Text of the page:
Concussion & Links To Tinnitus
With nearly 20% of the adult population at any one time experiencing tinnitus more works need to be done to really understand the triggers and causes of tinnitus.
We have looked at the links between concussion and tinnitus and in particular high-risk activities that increase the risk of a concussion.
There is a link shown between concussion or head trauma and the occurrence of tinnitus. Below are some examples of research that has been undertaken in America.
It’s not surprising that America leads much of the research into tinnitus and its links with concussion or head and neck injuries and trauma. It is estimated that the number of people in America who experience tinnitus is nearly double the Australian population!
Over 45 million Americans struggle with tinnitus, making it one of the most common health conditions in the United States. Out of this group, roughly 20 million people struggle with burdensome chronic tinnitus, while 2 million have extreme and debilitating cases.
So what is a concussion?
A concussion is a mild traumatic brain injury that usually happens after a blow to the head. It can also occur with violent shaking and movement of the head or body.
You don’t have to lose consciousness to get a concussion. It can take up to seven to ten days for post-concussion symptoms to occur. Current research is showing that concussion can be a trigger of your tinnitus.
Some of the interesting findings from America is shared below.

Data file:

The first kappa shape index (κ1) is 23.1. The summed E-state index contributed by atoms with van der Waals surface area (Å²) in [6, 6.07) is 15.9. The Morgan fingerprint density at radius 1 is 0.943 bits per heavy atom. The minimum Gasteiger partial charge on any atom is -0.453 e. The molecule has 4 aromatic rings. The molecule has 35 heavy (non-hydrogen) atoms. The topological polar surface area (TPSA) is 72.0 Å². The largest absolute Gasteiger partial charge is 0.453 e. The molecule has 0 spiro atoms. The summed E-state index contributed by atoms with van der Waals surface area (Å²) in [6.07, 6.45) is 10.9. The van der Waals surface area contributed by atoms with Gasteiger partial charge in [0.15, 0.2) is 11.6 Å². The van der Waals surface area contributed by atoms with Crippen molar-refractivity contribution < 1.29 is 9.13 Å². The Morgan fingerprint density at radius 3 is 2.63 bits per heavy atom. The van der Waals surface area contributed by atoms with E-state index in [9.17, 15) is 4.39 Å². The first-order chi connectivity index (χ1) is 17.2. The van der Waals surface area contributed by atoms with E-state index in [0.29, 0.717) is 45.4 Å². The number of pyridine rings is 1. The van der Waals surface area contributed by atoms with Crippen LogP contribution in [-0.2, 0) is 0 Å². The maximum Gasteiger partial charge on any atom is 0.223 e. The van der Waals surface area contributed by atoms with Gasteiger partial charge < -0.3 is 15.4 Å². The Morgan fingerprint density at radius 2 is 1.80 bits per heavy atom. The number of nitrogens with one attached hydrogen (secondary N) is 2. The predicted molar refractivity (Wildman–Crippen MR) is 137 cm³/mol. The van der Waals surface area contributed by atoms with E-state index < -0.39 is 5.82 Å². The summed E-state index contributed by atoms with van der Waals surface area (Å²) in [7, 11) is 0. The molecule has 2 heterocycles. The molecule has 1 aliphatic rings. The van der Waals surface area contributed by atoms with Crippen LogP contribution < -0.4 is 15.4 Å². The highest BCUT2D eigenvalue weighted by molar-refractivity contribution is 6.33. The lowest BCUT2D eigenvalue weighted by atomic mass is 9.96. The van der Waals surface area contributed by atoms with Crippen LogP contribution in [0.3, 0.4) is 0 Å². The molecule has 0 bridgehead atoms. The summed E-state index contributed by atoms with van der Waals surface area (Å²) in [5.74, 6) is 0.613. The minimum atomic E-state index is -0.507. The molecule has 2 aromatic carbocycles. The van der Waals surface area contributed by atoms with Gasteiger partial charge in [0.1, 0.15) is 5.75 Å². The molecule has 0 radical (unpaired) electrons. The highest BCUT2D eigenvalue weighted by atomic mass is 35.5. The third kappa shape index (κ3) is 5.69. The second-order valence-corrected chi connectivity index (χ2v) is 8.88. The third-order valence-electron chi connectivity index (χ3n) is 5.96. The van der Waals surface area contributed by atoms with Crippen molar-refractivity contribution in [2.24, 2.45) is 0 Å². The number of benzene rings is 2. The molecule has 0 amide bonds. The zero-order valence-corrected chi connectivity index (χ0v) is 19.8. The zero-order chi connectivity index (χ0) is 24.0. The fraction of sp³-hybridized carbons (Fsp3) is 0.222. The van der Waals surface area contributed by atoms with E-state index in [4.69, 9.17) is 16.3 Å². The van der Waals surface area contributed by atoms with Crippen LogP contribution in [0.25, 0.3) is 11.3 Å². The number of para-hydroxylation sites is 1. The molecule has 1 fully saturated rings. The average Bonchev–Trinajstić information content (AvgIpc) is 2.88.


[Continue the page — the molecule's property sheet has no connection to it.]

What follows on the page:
Oregon Health and Service University
Oregon Health and Service University conducted a study involving 2,400 patients suffering from chronic tinnitus. They found that more then 12% of the participates reported experiencing their tinnitus after head or neck injury.
From this group, a third had suffered neck injuries from whiplash while the other two-thirds suffered head injuries or a combination of head injuries leading to their tinnitus.
National Collegiate Athletic Association of North America
Nicholas et al reviewed data from the National Collegiate Athletic Association of North America (NCAA) Injury Surveillance Program from 2009 to 2014.
It included data from seven men’s sports and eight women’s sports across divisions one, two and three. Injuries resulting in concussions were analysed for audiovestibular symptoms, duration of symptoms, and return to participation times.
Audiovestibular symptoms include dizziness, imbalance, disorientation, noise sensitivity and tinnitus.
From the 1,647 recorded sports-related concussions they found that the athletics had experienced dizziness (68.2%), imbalance (35.8%), disorientation (31.4%), noise sensitivity (29.9%), and tinnitus (8.5%). Further information can be found from the below link.
Who is most at risk of getting a concussion?
The likelihood of concussion or head trauma increases if you participate in sport, particularly in high impact sport such as American or Australian football, soccer and boxing to name a few.
There is a growing concern in Australia and internationally about the incidence of sport-related concussion and potential health ramifications for athletes.
Concussion affects all athletes at all levels of sport from the part-time recreational athlete through to the full-time professional.
The AIS (Australian Institute for Sport) is collaborating with a number of organisation to better manage concussion in sport.